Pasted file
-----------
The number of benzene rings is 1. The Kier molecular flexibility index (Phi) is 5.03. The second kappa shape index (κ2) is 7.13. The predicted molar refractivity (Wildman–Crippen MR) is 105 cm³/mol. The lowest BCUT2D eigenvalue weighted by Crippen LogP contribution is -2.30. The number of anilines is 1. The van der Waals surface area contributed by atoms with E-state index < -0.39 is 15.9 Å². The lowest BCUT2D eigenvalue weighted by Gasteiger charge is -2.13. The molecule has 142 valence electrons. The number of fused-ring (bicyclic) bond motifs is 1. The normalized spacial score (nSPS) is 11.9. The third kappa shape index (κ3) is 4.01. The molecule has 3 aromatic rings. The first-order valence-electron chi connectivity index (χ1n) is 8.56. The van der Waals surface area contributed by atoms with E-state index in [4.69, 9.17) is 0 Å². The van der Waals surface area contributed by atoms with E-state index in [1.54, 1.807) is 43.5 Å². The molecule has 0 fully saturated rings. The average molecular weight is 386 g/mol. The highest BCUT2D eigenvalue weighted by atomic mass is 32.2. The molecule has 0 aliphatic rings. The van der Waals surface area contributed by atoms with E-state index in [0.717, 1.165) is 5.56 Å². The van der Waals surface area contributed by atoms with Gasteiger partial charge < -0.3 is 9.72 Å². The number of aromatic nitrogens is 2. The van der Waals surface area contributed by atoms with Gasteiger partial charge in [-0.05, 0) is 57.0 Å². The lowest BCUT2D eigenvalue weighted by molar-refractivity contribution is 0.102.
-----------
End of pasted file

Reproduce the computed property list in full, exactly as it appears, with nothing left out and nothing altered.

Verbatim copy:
The number of benzene rings is 1. The Kier molecular flexibility index (Phi) is 5.03. The second kappa shape index (κ2) is 7.13. The predicted molar refractivity (Wildman–Crippen MR) is 105 cm³/mol. The lowest BCUT2D eigenvalue weighted by Crippen LogP contribution is -2.30. The number of anilines is 1. The van der Waals surface area contributed by atoms with E-state index < -0.39 is 15.9 Å². The lowest BCUT2D eigenvalue weighted by Gasteiger charge is -2.13. The molecule has 142 valence electrons. The number of fused-ring (bicyclic) bond motifs is 1. The normalized spacial score (nSPS) is 11.9. The third kappa shape index (κ3) is 4.01. The molecule has 3 aromatic rings. The first-order valence-electron chi connectivity index (χ1n) is 8.56. The van der Waals surface area contributed by atoms with E-state index in [4.69, 9.17) is 0 Å². The van der Waals surface area contributed by atoms with E-state index in [1.54, 1.807) is 43.5 Å². The molecule has 0 fully saturated rings. The average molecular weight is 386 g/mol. The highest BCUT2D eigenvalue weighted by atomic mass is 32.2. The molecule has 0 aliphatic rings. The van der Waals surface area contributed by atoms with E-state index in [0.717, 1.165) is 5.56 Å². The van der Waals surface area contributed by atoms with Gasteiger partial charge < -0.3 is 9.72 Å². The number of aromatic nitrogens is 2. The van der Waals surface area contributed by atoms with Gasteiger partial charge in [-0.05, 0) is 57.0 Å². The lowest BCUT2D eigenvalue weighted by molar-refractivity contribution is 0.102.